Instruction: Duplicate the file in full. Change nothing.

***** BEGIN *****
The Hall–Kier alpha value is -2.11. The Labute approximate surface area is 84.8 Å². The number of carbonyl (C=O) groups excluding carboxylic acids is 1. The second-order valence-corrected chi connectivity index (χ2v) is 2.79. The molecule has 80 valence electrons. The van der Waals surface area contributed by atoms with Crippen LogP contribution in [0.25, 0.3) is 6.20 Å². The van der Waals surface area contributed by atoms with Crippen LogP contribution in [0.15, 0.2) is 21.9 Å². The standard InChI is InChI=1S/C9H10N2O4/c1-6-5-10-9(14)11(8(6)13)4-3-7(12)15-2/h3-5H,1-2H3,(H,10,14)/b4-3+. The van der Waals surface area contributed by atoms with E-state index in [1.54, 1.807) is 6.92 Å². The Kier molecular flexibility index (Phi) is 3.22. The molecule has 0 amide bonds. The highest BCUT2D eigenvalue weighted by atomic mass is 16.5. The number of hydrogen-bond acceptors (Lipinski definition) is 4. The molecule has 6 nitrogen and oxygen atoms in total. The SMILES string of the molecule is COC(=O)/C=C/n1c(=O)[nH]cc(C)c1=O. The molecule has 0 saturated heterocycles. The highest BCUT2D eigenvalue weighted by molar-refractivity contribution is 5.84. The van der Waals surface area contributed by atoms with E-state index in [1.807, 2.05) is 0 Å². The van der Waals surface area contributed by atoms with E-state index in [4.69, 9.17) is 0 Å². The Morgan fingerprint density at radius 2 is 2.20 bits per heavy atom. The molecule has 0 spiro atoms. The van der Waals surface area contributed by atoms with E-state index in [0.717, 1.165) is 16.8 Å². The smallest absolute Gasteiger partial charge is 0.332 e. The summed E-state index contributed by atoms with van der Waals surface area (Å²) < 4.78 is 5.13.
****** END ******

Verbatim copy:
The Hall–Kier alpha value is -2.11. The Labute approximate surface area is 84.8 Å². The number of carbonyl (C=O) groups excluding carboxylic acids is 1. The second-order valence-corrected chi connectivity index (χ2v) is 2.79. The molecule has 80 valence electrons. The van der Waals surface area contributed by atoms with Crippen LogP contribution in [0.25, 0.3) is 6.20 Å². The van der Waals surface area contributed by atoms with Crippen LogP contribution in [0.15, 0.2) is 21.9 Å². The standard InChI is InChI=1S/C9H10N2O4/c1-6-5-10-9(14)11(8(6)13)4-3-7(12)15-2/h3-5H,1-2H3,(H,10,14)/b4-3+. The van der Waals surface area contributed by atoms with E-state index in [1.54, 1.807) is 6.92 Å². The Kier molecular flexibility index (Phi) is 3.22. The molecule has 0 amide bonds. The highest BCUT2D eigenvalue weighted by atomic mass is 16.5. The number of hydrogen-bond acceptors (Lipinski definition) is 4. The molecule has 6 nitrogen and oxygen atoms in total. The SMILES string of the molecule is COC(=O)/C=C/n1c(=O)[nH]cc(C)c1=O. The molecule has 0 saturated heterocycles. The highest BCUT2D eigenvalue weighted by molar-refractivity contribution is 5.84. The van der Waals surface area contributed by atoms with E-state index in [1.807, 2.05) is 0 Å². The van der Waals surface area contributed by atoms with E-state index in [4.69, 9.17) is 0 Å². The Morgan fingerprint density at radius 2 is 2.20 bits per heavy atom. The molecule has 0 spiro atoms. The van der Waals surface area contributed by atoms with E-state index in [0.717, 1.165) is 16.8 Å². The smallest absolute Gasteiger partial charge is 0.332 e. The summed E-state index contributed by atoms with van der Waals surface area (Å²) < 4.78 is 5.13.